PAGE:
Lynn Sargent’s backyard used to look like a lot of others in the Sacramento area.
“It was a big pool and lawn,” recalled Sargent, who has lived in her Carmichael home for 44 years. “But the pool was a lot of work; there’s so much expense and upkeep, all the chemicals and the water.”
That backyard lawn-pool combination served her well while her three sons were growing up, she noted, but didn’t make much sense later, especially with rising water bills and several years of drought.
“So we ‘sunk’ the pool,” she said, noting it’s now under the new garden.
Digital Access for only $0.99
For the most comprehensive local coverage, subscribe today.
In its place, a rain garden carpets the backyard with California native plants. Instead of filling up an unused pool, Sargent lets her new backyard “harvest” rain to supply its landscaping needs.
“I really, really like it,” she said. “It’s beautiful. Something is blooming all the time. It’s like new every day.”
Sargent’s rain garden was among those featured during the 2016 Gardens Gone Native tour, hosted by the Sacramento Valley chapter of the California Native Plants Society.
Rodger Sargent, Lynn’s son, transformed his mother’s backyard into a rain-harvesting haven for birds, bees and beneficial insects. A 3,000-gallon cistern holds rainwater, collected off the home’s roof. A series of three shallow ponds and terraces allow water to seep slowly into the soil. A heavy layer of mulch retains that moisture.
In early spring, the rain garden overflowed with California poppies. Blue-eyed grass bloomed in low spots. On the surrounding terraces, blue flax and goldenrod vie for the attention of bees and butterflies. Black sage, white sage, flannel bush, lupine and other California natives join the flower show in late spring and summer.
“The plants all started small, but they grew,” Lynn Sargent said. “What I like best is it’s so calm and serene. I can come out here with a book, sit and read.”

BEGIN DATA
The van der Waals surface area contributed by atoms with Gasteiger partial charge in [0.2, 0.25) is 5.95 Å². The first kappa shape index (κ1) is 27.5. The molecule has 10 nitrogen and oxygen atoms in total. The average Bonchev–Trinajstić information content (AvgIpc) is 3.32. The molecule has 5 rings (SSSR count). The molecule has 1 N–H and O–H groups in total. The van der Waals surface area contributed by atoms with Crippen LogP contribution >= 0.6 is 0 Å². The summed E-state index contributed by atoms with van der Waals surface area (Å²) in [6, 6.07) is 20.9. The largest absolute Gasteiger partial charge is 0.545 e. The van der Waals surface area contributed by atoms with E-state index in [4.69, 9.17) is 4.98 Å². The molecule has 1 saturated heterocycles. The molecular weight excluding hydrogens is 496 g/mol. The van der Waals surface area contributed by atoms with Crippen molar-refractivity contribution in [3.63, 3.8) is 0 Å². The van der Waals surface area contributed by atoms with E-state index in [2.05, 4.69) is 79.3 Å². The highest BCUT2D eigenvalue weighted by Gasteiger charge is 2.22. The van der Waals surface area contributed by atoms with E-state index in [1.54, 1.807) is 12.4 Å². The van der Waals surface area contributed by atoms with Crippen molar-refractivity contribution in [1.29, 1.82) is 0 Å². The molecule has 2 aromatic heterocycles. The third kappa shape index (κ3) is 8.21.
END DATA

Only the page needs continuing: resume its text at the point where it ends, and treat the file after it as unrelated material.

Rodger Sargent knew what he was doing. He’s the president of Grow Water in Carmichael, which specializes in creating rain gardens and water-wise makeovers.
Last winter, his mother’s garden put more than 15,000 gallons of rain water into the soil, he said.
“It drains so well, I can’t keep it filled up,” he said of the garden’s collecting ponds. “Even with all the heavy rain we had, the water percolated right down. Under the mulch, the soil is amazing. It stays moist for weeks.”
During the rain garden’s first full season, the new landscape needed no supplemental water until October, he added.
“The secret to a California native garden is to water it once a week – if that – then leave it alone,” he said. “A lot of these plants don’t like summer water at all.”
In addition to saving water, the rain garden and its assortment of native plants attract abundant wildlife. As Sargent spoke, swallowtail butterflies flitted from plant to plant. Magpies and blue jays took turns swooping in for a look.
“Listen to that hum,” he said, leaning in close to a large, flower-covered shrub. “There must be 50 bees in this one plant.”
The backyard still has a small lawn that’s a play area for Lynn Sargent’s dog as well as Rodger’s son. Kyle. But the new grass is native, too.
“It’s native bentgrass,” he explained. “It’s sold as ‘California native sod’ from Delta Bluegrass. Its roots grow 12 to 16 inches down. It needs just a fraction of the water of normal lawn. It goes dormant in winter, but as soon as the weather warms, it greens right up.”
His mother said she’s also pleased with the real savings the rain garden has produced. Her water bill dropped from more than $100 a month to about $30. And there’s less work, too.
“Now, it takes 10 minutes to mow the lawn,” she said.
Native gardens take a few years to reach maturity and will look more beautiful each spring, Rodger Sargent said.
“In two years, it will be outrageous,” he said. “In five years, it will look insane. It takes about five years for a native garden to really get established, but it will be amazing.”